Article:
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D is for Deposit Protection

The A – Z of Lettings

D is for Deposit Protection


A tenants deposit must placed in a tenancy deposit protection (TDP) scheme if a property is let / rented out on an Assured Shorthold Tenancy that started after 6 April 2007. The schemes in England and Wales are:

  • Deposit Protection Service
  • My Deposits
  • Tenancy Deposit Scheme
  • There are separate tenancy deposit protection schemes in Scotland and Northern Ireland

These government-backed schemes ensure your tenants will get their deposit back if they:

  • meet the terms of your tenancy agreement
  • don’t damage the property
  • pay the rent and bills

These are invaluable points to be aware of as over the course a tenancy it’s amazing how clauses in the tenancy agreement can often get forgotten….i.e. tenants “forget” to clean carpets, maintaining gardens and settling utility bills before the leave!!

The landlord or Letting Agent must put or register the deposit in a scheme within 30 days of receiving it.

Information landlords must give tenants

Once your landlord / agent has received your deposit, they have 30 days to tell you:

  • the address of the rented property
  • how much deposit you’ve paid
  • how the deposit is protected
  • the name and contact details of the tenancy deposit protection (TDP) scheme and its dispute resolution service
  • their (or the letting agency’s) name and contact details
  • the name and contact details of any third party that’s paid the deposit
  • why they would keep some or all of the deposit
  • how to apply to get the deposit back
  • what to do if you can’t get hold of the landlord at the end of the tenancy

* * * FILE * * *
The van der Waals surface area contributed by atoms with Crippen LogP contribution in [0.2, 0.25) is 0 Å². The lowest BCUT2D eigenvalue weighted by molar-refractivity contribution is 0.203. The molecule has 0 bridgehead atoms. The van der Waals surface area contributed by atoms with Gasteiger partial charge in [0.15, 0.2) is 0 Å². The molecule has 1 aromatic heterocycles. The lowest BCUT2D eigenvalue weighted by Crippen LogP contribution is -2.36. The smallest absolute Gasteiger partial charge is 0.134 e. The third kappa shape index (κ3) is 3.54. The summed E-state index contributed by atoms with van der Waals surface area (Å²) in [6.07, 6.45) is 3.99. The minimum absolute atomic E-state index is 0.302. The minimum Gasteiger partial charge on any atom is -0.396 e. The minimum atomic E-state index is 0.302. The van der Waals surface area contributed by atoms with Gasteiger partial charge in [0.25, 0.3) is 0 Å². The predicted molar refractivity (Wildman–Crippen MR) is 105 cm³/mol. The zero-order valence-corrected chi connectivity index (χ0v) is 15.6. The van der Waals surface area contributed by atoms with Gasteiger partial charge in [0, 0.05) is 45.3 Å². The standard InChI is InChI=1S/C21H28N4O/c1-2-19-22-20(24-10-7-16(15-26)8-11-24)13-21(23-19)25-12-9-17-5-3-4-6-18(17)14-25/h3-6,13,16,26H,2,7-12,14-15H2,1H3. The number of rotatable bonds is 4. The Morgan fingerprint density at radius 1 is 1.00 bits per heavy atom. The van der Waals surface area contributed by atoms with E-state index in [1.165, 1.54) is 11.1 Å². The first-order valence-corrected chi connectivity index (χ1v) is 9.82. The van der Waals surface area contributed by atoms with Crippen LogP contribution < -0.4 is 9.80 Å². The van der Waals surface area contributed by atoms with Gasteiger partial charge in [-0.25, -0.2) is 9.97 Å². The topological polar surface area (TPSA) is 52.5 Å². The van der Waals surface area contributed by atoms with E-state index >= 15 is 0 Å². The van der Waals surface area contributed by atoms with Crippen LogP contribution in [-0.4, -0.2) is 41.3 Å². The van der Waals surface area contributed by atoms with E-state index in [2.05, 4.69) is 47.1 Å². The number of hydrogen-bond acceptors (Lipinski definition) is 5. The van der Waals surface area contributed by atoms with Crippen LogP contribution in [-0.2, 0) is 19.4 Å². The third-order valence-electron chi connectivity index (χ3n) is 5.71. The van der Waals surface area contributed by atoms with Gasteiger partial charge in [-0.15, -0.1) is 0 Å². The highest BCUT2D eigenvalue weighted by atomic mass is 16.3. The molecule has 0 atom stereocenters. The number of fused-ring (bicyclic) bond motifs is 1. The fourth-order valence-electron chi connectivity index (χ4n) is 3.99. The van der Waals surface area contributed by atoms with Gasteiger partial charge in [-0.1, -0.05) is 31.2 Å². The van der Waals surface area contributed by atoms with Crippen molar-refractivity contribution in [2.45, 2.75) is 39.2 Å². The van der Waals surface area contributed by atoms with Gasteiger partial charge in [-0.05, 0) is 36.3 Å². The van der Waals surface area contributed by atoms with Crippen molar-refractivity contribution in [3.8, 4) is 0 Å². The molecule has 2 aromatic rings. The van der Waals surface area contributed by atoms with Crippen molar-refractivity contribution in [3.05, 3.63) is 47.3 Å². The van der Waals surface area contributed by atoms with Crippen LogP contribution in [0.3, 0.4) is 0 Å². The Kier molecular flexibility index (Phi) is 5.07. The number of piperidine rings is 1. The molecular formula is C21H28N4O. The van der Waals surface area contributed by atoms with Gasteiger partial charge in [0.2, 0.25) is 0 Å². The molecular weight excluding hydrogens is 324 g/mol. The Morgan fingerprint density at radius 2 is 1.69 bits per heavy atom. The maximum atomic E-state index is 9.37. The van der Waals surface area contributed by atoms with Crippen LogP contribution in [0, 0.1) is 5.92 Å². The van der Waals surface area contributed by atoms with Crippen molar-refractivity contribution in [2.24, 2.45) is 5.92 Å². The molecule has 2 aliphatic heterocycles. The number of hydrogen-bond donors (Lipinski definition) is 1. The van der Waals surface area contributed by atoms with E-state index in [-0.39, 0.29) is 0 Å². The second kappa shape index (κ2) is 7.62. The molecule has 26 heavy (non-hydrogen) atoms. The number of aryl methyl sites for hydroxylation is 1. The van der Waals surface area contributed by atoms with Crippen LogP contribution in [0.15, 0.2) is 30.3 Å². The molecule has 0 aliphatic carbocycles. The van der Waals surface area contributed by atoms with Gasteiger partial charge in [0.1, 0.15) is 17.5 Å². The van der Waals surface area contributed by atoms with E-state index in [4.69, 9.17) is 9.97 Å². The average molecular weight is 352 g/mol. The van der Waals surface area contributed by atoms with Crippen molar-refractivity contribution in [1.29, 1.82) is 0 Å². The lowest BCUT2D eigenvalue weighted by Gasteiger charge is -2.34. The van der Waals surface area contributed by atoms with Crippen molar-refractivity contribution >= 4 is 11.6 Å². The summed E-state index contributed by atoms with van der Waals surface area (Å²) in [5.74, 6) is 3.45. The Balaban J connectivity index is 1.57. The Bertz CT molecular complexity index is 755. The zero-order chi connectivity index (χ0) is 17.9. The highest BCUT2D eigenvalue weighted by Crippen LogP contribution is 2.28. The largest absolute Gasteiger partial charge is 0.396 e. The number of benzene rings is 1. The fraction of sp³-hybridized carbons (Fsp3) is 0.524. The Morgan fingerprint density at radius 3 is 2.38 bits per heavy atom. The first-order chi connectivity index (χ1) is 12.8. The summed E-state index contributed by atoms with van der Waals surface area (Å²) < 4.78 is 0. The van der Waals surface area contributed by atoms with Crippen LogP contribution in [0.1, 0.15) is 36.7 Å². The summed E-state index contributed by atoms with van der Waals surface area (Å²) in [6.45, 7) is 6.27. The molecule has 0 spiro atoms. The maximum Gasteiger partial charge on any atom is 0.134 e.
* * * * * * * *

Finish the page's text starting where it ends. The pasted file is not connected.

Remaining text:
• what to do if there’s a dispute over the deposit

At the end of the tenancy

The deposit must be returned to your tenants within 10 days of you both agreeing how much they’ll get back. Any amount of deposit that is in dispute may be retained. However, the balance of the deposit must be returned within 10 days.

If you’re in a dispute with your tenants, the deposit is protected in the TDP scheme until the issue is settled.

Holding Deposits

If you’ve received a holding deposit from your future tenants (money to ‘hold’ a property before an agreement is signed), you don’t have to protect it. Once they become tenants the holding deposit becomes a deposit, and you must protect it.

Deposits made by a third party

You must use a TDP scheme even if the deposit is paid by someone else, like a rent deposit scheme

If you don’t protect your tenants’ deposit!

Your tenants can apply to a county court if you don’t use a tenancy deposit protection (TDP) scheme when you have to. They can do this at any time during the tenancy.

If the court finds you haven’t protected the deposit, it can order you to either:

  • repay it to your tenants
  • pay it into a custodial TDP scheme’s bank account within 14 days

The court may also order you to repay your tenants up to 3 times their original deposit within 14 days of making the order.

At the end of the tenancy

The court may also decide that your tenants don’t have to leave the property when the tenancy ends if you didn’t use a TDP scheme when you should have.


Use your tenancy deposit protection (TDP) scheme’s free dispute resolution service if you disagree with your tenants about how much deposit should be returned.

Contact your TDP scheme for more information on the dispute resolution service.

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